Five Mile Act 1665

From Wikipedia, the free encyclopedia

Nonconformists Act 1665
Act of Parliament
Long titleAn Act for restraining Non-Conformists from inhabiting in Corporations
Citation17 Cha 2 c 2
Royal assent31 October 1665
Commencement9 October 1665
Repealed29 July 1812
Other legislation
Repealed byPlaces of Religious Worship Act 1812
Status: Repealed

The Five Mile Act, or Oxford Act, or Nonconformists Act 1665, was an Act of the Parliament of England (17 Charles II c. 2), passed in 1665 with the long title "An Act for restraining Non-Conformists from inhabiting in Corporations". It was one of the English penal laws that sought to enforce conformity to the established Church of England, and to expel any who did not conform. It forbade clergymen from living within five miles (8 km) of a parish from which they had been expelled, unless they swore an oath never to resist the king, or attempt to alter the government of Church or State. The latter involved swearing to obey the 1662 prayer book. Thousands of ministers were deprived of a living under this act.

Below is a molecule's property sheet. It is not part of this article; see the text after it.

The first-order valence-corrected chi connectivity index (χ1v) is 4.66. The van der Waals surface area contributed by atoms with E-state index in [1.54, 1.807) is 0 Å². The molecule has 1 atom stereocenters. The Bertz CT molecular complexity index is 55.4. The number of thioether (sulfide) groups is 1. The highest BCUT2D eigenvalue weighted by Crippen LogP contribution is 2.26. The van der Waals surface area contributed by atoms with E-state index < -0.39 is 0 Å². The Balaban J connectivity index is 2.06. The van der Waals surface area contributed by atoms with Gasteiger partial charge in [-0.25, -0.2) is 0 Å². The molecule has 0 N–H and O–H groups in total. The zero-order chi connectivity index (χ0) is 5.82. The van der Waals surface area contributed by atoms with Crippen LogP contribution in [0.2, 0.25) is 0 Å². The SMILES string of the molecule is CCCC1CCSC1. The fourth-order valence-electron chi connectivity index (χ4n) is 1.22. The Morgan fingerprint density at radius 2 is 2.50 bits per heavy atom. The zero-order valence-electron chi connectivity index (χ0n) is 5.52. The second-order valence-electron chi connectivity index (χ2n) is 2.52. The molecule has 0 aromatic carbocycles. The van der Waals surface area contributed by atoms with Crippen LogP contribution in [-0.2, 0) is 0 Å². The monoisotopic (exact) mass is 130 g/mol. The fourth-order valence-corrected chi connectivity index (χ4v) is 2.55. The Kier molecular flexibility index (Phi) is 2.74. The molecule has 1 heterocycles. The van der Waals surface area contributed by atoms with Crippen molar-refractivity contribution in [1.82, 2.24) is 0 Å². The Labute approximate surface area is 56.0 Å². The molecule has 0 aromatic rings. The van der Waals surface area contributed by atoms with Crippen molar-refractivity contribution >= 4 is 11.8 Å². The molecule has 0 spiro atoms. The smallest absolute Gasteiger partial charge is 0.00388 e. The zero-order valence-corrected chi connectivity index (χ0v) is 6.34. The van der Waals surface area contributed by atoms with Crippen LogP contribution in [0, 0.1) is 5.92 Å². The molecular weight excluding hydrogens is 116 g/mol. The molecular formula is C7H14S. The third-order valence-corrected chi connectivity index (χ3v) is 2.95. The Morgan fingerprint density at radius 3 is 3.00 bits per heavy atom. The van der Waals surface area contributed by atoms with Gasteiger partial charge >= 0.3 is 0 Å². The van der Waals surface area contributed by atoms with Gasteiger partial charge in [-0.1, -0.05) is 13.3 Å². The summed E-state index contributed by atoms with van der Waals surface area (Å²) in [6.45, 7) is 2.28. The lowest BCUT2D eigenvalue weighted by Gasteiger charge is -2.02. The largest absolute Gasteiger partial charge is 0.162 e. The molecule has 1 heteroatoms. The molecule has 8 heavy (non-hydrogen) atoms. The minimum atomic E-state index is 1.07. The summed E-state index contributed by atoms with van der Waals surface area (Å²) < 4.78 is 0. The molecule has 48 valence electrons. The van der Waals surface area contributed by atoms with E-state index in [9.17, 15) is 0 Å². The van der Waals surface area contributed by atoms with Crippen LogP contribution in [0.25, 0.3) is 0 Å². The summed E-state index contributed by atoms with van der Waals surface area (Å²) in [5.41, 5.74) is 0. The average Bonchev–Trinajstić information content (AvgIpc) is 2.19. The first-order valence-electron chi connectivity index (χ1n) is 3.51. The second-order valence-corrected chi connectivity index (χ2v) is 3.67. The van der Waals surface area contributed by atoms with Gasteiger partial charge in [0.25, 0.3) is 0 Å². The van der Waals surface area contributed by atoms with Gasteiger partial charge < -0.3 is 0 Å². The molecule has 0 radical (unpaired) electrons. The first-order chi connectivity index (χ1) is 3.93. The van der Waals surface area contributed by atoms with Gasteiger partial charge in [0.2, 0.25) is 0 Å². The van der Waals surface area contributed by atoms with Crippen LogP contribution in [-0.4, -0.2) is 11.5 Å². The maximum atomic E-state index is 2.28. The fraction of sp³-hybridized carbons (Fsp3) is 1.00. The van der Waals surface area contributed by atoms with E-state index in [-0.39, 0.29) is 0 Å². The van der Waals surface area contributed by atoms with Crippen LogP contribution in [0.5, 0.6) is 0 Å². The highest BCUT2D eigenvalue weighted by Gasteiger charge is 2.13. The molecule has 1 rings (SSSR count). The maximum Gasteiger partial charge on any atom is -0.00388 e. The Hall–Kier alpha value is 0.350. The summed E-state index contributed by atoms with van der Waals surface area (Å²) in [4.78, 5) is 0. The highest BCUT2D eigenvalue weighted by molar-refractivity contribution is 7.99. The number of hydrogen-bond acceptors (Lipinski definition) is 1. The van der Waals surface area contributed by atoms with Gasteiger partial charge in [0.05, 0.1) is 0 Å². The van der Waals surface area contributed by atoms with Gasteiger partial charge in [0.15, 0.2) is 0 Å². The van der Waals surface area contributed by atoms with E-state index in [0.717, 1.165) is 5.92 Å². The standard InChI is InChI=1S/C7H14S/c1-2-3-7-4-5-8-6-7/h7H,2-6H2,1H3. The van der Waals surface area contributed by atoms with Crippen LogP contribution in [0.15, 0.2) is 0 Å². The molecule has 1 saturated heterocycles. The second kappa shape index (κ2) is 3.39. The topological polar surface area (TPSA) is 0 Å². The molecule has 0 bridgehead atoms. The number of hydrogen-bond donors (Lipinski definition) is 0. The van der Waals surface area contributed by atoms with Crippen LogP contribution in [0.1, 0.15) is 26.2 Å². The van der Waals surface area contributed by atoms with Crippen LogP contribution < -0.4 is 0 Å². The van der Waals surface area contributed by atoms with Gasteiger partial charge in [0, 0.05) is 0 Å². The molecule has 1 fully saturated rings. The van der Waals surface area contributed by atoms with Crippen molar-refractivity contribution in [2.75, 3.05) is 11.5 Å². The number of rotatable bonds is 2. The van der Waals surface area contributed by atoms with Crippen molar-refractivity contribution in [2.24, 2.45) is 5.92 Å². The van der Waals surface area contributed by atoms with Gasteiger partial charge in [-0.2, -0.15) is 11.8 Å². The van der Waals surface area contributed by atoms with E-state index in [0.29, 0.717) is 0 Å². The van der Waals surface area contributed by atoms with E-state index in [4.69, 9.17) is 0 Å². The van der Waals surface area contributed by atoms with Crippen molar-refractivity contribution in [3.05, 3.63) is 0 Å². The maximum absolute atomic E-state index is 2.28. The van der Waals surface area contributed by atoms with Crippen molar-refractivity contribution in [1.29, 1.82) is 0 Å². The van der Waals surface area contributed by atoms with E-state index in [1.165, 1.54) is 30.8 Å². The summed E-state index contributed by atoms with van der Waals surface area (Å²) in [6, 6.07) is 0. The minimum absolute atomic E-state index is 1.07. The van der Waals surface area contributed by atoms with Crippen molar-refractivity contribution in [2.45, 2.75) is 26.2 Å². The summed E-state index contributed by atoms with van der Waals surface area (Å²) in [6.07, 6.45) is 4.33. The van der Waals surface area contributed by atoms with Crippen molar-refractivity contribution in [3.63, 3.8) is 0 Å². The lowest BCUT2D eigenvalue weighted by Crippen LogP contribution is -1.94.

As an example, Theodosia Alleine and her husband Joseph Alleine were obliged to move to Taunton after her husband's conviction as a non-conformist. They moved, but they were still harassed and had to move and live with friends to escape their critics.[1]

See also[edit]


  1. ^ "Alleine, Theodosia (fl. 1654–1677), nonconformist writer". Oxford Dictionary of National Biography. doi:10.1093/ref:odnb/67079. Retrieved 30 September 2020.